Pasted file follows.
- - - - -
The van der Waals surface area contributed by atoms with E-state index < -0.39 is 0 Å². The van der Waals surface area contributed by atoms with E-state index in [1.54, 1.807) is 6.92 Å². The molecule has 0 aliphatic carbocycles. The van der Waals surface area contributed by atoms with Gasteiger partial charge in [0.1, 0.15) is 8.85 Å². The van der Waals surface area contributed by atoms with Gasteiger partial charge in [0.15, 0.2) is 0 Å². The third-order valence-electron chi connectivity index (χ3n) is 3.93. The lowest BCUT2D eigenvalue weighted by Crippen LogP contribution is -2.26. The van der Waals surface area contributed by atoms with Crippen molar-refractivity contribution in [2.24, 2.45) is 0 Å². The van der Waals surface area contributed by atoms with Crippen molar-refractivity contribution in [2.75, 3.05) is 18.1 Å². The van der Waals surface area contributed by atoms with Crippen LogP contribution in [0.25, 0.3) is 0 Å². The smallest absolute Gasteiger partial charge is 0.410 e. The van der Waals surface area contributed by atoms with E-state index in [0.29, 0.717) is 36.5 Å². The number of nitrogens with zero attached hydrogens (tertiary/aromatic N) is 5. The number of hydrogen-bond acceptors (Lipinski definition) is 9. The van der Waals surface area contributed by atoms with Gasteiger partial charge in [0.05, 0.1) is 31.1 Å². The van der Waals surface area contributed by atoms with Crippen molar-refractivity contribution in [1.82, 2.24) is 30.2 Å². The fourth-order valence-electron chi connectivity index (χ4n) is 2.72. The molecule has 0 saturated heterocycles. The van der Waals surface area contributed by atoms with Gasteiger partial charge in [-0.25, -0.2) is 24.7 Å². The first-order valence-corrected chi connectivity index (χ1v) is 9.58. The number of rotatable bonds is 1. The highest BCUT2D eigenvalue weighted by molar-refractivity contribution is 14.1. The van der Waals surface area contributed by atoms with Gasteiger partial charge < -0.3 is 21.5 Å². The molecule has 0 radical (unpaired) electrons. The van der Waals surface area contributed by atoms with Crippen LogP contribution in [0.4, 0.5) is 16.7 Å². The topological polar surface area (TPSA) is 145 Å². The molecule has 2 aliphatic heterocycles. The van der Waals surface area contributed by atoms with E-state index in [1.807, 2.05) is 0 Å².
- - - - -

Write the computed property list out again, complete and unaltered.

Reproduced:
The van der Waals surface area contributed by atoms with E-state index < -0.39 is 0 Å². The van der Waals surface area contributed by atoms with E-state index in [1.54, 1.807) is 6.92 Å². The molecule has 0 aliphatic carbocycles. The van der Waals surface area contributed by atoms with Gasteiger partial charge in [0.1, 0.15) is 8.85 Å². The van der Waals surface area contributed by atoms with Gasteiger partial charge in [0.15, 0.2) is 0 Å². The third-order valence-electron chi connectivity index (χ3n) is 3.93. The lowest BCUT2D eigenvalue weighted by Crippen LogP contribution is -2.26. The van der Waals surface area contributed by atoms with Crippen molar-refractivity contribution in [2.24, 2.45) is 0 Å². The van der Waals surface area contributed by atoms with Crippen molar-refractivity contribution in [2.75, 3.05) is 18.1 Å². The van der Waals surface area contributed by atoms with Crippen LogP contribution in [0.25, 0.3) is 0 Å². The smallest absolute Gasteiger partial charge is 0.410 e. The van der Waals surface area contributed by atoms with E-state index in [0.29, 0.717) is 36.5 Å². The number of nitrogens with zero attached hydrogens (tertiary/aromatic N) is 5. The number of hydrogen-bond acceptors (Lipinski definition) is 9. The van der Waals surface area contributed by atoms with Gasteiger partial charge in [0.05, 0.1) is 31.1 Å². The van der Waals surface area contributed by atoms with Crippen molar-refractivity contribution in [1.82, 2.24) is 30.2 Å². The fourth-order valence-electron chi connectivity index (χ4n) is 2.72. The molecule has 0 saturated heterocycles. The van der Waals surface area contributed by atoms with Gasteiger partial charge in [-0.25, -0.2) is 24.7 Å². The first-order valence-corrected chi connectivity index (χ1v) is 9.58. The number of rotatable bonds is 1. The highest BCUT2D eigenvalue weighted by molar-refractivity contribution is 14.1. The van der Waals surface area contributed by atoms with Gasteiger partial charge < -0.3 is 21.5 Å². The molecule has 0 radical (unpaired) electrons. The van der Waals surface area contributed by atoms with Crippen LogP contribution in [0.4, 0.5) is 16.7 Å². The topological polar surface area (TPSA) is 145 Å². The molecule has 2 aliphatic heterocycles. The van der Waals surface area contributed by atoms with E-state index in [1.807, 2.05) is 0 Å².